Mideast Investment Up in U.S.

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By Paul Blustein
Washington Post Staff Writer
Tuesday, March 7, 2006

Middle Eastern investment in the United States is once again picking up steam, showing big gains since the tense period following the Sept. 11, 2001, terrorist attacks. And while some takeovers are triggering alarm -- most famously, the purchase by a Dubai-owned company of a seaports management firm -- others are evoking warm welcomes.

Spearheading the trend is Dubai's Mohammed bin Rashid al-Maktum (popularly known as "Sheik Mo"), ruler of the freewheeling city-state, which is part of the United Arab Emirates. The ports deal is just one of a series of recent purchases by companies he controls.

Other acquisitions include a $1 billion portfolio of 21,000 apartments in U.S. Sun Belt cities; a 2.2 percent stake in the automotive giant DaimlerChrysler AG that cost another $1 billion; and a Manhattan landmark building, 230 Park Ave. The emirate also made major purchases in other countries over the past year, notably a $1.5 billion takeover of Britain's Tussauds Group, which owns the famous waxworks, along with theme parks, roller coasters and other entertainment-oriented businesses.

On Thursday came news that yet another Dubai acquisition is drawing Bush administration scrutiny because of the national security risks -- this time of plants in Georgia and Connecticut that make precision components used in engines for military aircraft and tanks.

But an entirely different reaction greeted the disclosure several months ago that Dubai Investment Group had acquired the Essex House hotel in Manhattan and promised to sink $50 million into renovating it.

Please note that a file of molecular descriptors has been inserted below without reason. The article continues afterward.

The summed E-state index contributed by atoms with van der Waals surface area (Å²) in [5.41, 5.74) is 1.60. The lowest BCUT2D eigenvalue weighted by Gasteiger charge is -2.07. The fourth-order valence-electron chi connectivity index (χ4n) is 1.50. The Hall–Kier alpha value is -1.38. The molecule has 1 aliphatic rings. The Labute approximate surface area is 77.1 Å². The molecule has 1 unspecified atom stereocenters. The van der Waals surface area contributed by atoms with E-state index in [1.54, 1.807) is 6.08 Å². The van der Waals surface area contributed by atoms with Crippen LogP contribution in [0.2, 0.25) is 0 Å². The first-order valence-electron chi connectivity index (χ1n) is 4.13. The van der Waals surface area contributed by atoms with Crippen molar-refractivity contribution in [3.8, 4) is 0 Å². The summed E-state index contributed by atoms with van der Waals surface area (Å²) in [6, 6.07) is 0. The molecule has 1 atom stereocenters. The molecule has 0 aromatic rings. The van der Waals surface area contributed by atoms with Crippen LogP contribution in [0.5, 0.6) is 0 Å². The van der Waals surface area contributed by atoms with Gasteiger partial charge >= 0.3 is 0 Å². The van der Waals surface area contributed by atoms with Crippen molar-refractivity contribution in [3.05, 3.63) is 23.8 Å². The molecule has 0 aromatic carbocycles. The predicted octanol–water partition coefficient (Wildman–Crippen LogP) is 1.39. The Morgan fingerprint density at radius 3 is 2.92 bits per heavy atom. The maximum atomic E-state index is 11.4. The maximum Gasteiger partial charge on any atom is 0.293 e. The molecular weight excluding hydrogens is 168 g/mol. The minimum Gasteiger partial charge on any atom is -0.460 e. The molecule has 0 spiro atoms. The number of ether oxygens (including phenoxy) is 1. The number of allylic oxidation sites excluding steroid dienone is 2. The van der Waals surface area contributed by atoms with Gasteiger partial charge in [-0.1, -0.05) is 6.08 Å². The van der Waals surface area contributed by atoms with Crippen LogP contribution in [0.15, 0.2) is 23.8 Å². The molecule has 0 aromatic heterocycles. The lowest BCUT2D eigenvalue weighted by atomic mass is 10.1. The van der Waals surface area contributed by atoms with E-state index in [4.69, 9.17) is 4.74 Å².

That announcement prompted New York City Mayor Michael R. Bloomberg to exult: "Another iconic hotel overlooking Central Park will be preserved and its unionized workforce protected. This is excellent news for New York's tourism and hospitality industries."

Behind such transactions are two powerful forces. One, of course, is the high price of energy, which has left several oil-producing Arab countries swimming in cash. The other is the burgeoning U.S. trade deficit -- $726 billion last year -- which means that the United States needs foreign capital; a country that imports more than it exports must cover the gap with money from abroad.

Until now, investments in the United States from Europe and other parts of Asia have dwarfed those from the Middle East. But an increasing share of the foreign money required to fuel the U.S. economy is likely to come from places that, like Dubai, trigger visceral reactions among Americans seared by memories of the Sept. 11 attacks.

"The price of oil is going only one way -- up -- for the next five years, because it is going to take at least that long for alternatives to kick in," said Youssef M. Ibrahim, managing director of the Strategic Energy Investment Group, a consulting firm based in Dubai. "So there is no question in my mind that billions of dollars will continue flowing this way, and people cannot handle all of that kind of money here. You've got to circulate the money, and the United States is still the biggest market."

Already, the list of U.S. businesses owned by Arab investors -- not just from Dubai -- includes some well-known names. Among them are Caribou Coffee Co., the fast-growing rival to Starbucks Corp.; Church's Chicken, a fast-food concern; Loehmann's, a specialty retailer; TLC Health Care Services Inc., a provider of home nursing and hospice care; and even several financial publications, including the American Banker.

Such "direct" investment in hard assets -- companies, factories and real estate -- is generally preferable for the U.S. economy, in the view of most economists, to foreign investment in bonds, stocks and other financial assets. One advantage of direct investments is that they cannot be dumped in a panic the way that, say, a Treasury bond can. Moreover, they often involve high-wage jobs. Average annual compensation per worker at U.S. subsidiaries of foreign companies is about $60,500, 34 percent higher than the rate at all U.S. companies, according to the Organization for International Investment.

The main drawback of a direct investment is that it involves foreign control, which can raise national security concerns. That is why an interagency government panel, the Committee on Foreign Investment in the United States, reviews many foreign takeovers. That process may be revamped by Congress due to indignation over the panel's decision to approve the purchase by Dubai Ports World of Peninsular and Oriental Steam Navigation Co., a British firm that manages container terminals on the East Coast.


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